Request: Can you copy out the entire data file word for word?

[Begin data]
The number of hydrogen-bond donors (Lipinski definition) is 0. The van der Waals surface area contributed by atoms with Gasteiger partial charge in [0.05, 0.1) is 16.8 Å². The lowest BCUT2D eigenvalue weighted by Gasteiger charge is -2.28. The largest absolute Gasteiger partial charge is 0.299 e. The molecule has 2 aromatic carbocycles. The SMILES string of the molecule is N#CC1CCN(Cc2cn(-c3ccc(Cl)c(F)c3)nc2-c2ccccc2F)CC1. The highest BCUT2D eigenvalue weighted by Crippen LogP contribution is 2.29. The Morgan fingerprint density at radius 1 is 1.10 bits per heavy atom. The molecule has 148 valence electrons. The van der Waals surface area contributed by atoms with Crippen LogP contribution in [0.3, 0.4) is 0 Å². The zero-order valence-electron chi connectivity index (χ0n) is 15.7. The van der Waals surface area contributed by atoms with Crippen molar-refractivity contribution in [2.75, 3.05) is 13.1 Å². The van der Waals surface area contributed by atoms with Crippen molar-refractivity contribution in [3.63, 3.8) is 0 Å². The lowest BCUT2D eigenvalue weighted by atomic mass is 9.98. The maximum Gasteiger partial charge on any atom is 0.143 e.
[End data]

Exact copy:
The number of hydrogen-bond donors (Lipinski definition) is 0. The van der Waals surface area contributed by atoms with Gasteiger partial charge in [0.05, 0.1) is 16.8 Å². The lowest BCUT2D eigenvalue weighted by Gasteiger charge is -2.28. The largest absolute Gasteiger partial charge is 0.299 e. The molecule has 2 aromatic carbocycles. The SMILES string of the molecule is N#CC1CCN(Cc2cn(-c3ccc(Cl)c(F)c3)nc2-c2ccccc2F)CC1. The highest BCUT2D eigenvalue weighted by Crippen LogP contribution is 2.29. The Morgan fingerprint density at radius 1 is 1.10 bits per heavy atom. The molecule has 148 valence electrons. The van der Waals surface area contributed by atoms with Crippen LogP contribution in [0.3, 0.4) is 0 Å². The zero-order valence-electron chi connectivity index (χ0n) is 15.7. The van der Waals surface area contributed by atoms with Crippen molar-refractivity contribution in [2.75, 3.05) is 13.1 Å². The van der Waals surface area contributed by atoms with Crippen molar-refractivity contribution in [3.63, 3.8) is 0 Å². The lowest BCUT2D eigenvalue weighted by atomic mass is 9.98. The maximum Gasteiger partial charge on any atom is 0.143 e.